We welcome letters. Please include your full name, address and telephone number. We edit all letters. Send them to email@example.com.
Thank you, Bruce Rushton, but is it really necessary to have you expose our city officials' decision to hide the truth from us tax-drained citizens ("What happened? City still mum on CWLP mishap," April 9)? I guess it is. The reason for the $6 million breakdown at the CWLP power plant five months ago must be none of our business. When questioned by Bruce, Mayor Langfelder, using the age-old practice of CYA, passed the ball to Jim Zerkle and Doug Brown. We still don't have an official answer. It seems they are also good at CYA.
A glimmer of light was shed on the issue by Alderman Shawn Gregory. Thank you, sir, but it was only a glimmer. May I remind the mayor and our other city officials that we are all big boys and girls out here paying our high taxes and high utility bills, and we can handle the truth. Do we really have to wait another five months for an honest explanation for this debacle?
Sounds about right – a $6 million loss = three days suspension = $2 million per suspended day. Sounds fair to me ("Supervisor suspended for three days, April 15).
NEED TO READ
Right after my public library closed – but before all the "non-essential" businesses, including used book stores, were forced to close – I blew $80 purchasing 25 paperback mysteries, averaging 400 pages each. Thought this might last me – but I was wrong. I've been parsing – only reading half a book a day – but I am now down to my last unread book.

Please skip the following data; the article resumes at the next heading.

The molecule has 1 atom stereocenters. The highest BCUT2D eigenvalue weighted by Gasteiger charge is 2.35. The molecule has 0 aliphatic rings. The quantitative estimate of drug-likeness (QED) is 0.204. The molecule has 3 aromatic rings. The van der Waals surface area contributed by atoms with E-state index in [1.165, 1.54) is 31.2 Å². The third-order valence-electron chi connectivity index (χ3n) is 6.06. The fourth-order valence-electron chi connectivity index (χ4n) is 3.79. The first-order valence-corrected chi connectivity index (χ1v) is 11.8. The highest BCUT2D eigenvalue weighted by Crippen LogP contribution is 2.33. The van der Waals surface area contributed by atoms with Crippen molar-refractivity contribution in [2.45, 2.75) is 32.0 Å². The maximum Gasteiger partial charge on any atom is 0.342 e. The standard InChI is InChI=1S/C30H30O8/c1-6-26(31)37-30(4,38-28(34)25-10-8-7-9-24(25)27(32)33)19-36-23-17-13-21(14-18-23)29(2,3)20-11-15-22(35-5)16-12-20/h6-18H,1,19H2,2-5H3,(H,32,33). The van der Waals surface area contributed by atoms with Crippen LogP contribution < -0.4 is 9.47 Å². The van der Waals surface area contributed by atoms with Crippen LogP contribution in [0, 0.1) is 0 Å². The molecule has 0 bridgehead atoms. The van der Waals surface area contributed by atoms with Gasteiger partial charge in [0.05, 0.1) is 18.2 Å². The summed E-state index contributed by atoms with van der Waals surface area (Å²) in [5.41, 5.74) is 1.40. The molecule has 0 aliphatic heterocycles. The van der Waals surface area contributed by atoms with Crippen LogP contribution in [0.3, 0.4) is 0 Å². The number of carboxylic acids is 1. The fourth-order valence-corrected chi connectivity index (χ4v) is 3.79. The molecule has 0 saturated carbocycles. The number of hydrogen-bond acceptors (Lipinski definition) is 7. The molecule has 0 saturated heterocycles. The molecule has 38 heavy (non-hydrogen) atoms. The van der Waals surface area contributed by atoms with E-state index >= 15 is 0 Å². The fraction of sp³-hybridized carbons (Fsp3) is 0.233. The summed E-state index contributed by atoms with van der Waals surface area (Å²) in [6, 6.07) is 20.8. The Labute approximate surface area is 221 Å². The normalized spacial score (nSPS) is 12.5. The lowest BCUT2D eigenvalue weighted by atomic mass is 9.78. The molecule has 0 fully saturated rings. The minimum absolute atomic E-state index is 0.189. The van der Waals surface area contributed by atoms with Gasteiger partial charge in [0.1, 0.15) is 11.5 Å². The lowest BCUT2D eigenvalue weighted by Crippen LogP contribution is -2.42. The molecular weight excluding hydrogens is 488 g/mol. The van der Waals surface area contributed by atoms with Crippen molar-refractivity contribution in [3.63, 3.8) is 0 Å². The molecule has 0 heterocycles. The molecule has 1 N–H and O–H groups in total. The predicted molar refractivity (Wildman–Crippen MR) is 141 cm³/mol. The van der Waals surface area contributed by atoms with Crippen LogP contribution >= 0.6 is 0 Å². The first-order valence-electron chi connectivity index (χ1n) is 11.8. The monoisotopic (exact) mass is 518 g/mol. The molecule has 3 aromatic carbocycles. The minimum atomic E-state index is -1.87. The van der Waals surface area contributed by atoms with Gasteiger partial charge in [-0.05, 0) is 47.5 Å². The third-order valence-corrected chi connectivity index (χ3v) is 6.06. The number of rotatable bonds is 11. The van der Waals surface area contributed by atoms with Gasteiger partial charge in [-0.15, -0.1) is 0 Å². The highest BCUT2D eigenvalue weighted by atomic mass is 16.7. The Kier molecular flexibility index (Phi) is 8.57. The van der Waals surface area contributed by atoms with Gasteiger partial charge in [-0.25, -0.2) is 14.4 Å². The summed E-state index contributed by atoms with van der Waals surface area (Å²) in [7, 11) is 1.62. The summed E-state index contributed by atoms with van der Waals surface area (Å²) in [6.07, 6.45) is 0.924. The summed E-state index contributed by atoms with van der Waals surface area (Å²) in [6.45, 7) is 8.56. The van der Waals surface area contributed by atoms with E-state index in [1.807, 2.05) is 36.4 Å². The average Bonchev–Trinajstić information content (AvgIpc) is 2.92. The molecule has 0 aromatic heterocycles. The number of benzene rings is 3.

I am virus-free (take my temperature twice a day, only go outside once a week) – but I need to read! I'm a brain-damaged old broad on fixed income. My SafeLink cellphone is not a smart phone; my home computer is an old-school Windows 98 tower PC, which cannot be updated.
Lincoln Library is closed; so are all of the discount book resale shops in Springfield. Must I buy a Kindle or some other kind of e-reader just to read books?
I know that so many have supported small food banks – give if you can, take what you need. Is there anything similar to this for books? Could something be set up? I would happily donate food in exchange for books.
Editor's note: Land of Lincoln Bookshare's website has a list of area Little Free Libraries (lolbookshare/local-free-libraries), which operate on the take-one-or-leave-one principle. In addition, several of the Springfield-area used bookstores are now offering delivery or contactless curbside pick-up.